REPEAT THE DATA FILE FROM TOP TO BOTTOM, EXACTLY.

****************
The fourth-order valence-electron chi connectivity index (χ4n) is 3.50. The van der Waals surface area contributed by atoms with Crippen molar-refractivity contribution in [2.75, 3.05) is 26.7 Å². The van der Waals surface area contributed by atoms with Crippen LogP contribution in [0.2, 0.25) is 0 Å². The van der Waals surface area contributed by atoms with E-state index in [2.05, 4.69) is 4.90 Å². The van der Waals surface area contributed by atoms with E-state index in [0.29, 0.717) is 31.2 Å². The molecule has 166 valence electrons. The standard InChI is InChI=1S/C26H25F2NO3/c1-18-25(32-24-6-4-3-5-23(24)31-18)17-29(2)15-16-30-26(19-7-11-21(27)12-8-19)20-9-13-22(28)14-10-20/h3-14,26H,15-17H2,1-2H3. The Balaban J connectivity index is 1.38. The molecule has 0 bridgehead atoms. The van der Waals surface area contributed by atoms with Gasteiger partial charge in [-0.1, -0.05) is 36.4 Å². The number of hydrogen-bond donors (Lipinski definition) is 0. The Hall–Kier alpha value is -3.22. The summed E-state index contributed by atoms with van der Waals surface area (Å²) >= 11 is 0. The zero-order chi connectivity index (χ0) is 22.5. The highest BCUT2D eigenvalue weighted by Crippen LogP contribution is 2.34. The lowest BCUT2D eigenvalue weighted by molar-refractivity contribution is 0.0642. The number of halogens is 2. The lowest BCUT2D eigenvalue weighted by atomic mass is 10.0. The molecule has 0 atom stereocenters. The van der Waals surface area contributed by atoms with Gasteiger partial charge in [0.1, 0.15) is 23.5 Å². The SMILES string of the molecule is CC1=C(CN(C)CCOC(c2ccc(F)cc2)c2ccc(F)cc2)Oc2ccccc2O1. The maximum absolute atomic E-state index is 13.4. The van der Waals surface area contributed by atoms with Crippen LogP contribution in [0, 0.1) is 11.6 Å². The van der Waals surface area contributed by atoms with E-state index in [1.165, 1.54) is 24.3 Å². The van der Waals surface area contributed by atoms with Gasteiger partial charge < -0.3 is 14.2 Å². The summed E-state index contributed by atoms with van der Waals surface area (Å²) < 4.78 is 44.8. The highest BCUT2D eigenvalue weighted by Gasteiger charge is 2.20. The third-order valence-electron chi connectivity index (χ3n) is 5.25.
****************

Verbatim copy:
The fourth-order valence-electron chi connectivity index (χ4n) is 3.50. The van der Waals surface area contributed by atoms with Crippen molar-refractivity contribution in [2.75, 3.05) is 26.7 Å². The van der Waals surface area contributed by atoms with Crippen LogP contribution in [0.2, 0.25) is 0 Å². The van der Waals surface area contributed by atoms with E-state index in [2.05, 4.69) is 4.90 Å². The van der Waals surface area contributed by atoms with E-state index in [0.29, 0.717) is 31.2 Å². The molecule has 166 valence electrons. The standard InChI is InChI=1S/C26H25F2NO3/c1-18-25(32-24-6-4-3-5-23(24)31-18)17-29(2)15-16-30-26(19-7-11-21(27)12-8-19)20-9-13-22(28)14-10-20/h3-14,26H,15-17H2,1-2H3. The Balaban J connectivity index is 1.38. The molecule has 0 bridgehead atoms. The van der Waals surface area contributed by atoms with Gasteiger partial charge in [-0.1, -0.05) is 36.4 Å². The number of hydrogen-bond donors (Lipinski definition) is 0. The Hall–Kier alpha value is -3.22. The summed E-state index contributed by atoms with van der Waals surface area (Å²) >= 11 is 0. The zero-order chi connectivity index (χ0) is 22.5. The highest BCUT2D eigenvalue weighted by Crippen LogP contribution is 2.34. The lowest BCUT2D eigenvalue weighted by molar-refractivity contribution is 0.0642. The number of halogens is 2. The lowest BCUT2D eigenvalue weighted by atomic mass is 10.0. The molecule has 0 atom stereocenters. The van der Waals surface area contributed by atoms with Gasteiger partial charge in [0.1, 0.15) is 23.5 Å². The SMILES string of the molecule is CC1=C(CN(C)CCOC(c2ccc(F)cc2)c2ccc(F)cc2)Oc2ccccc2O1. The maximum absolute atomic E-state index is 13.4. The van der Waals surface area contributed by atoms with Crippen LogP contribution in [0, 0.1) is 11.6 Å². The van der Waals surface area contributed by atoms with E-state index in [1.165, 1.54) is 24.3 Å². The van der Waals surface area contributed by atoms with Gasteiger partial charge < -0.3 is 14.2 Å². The summed E-state index contributed by atoms with van der Waals surface area (Å²) < 4.78 is 44.8. The highest BCUT2D eigenvalue weighted by Gasteiger charge is 2.20. The third-order valence-electron chi connectivity index (χ3n) is 5.25.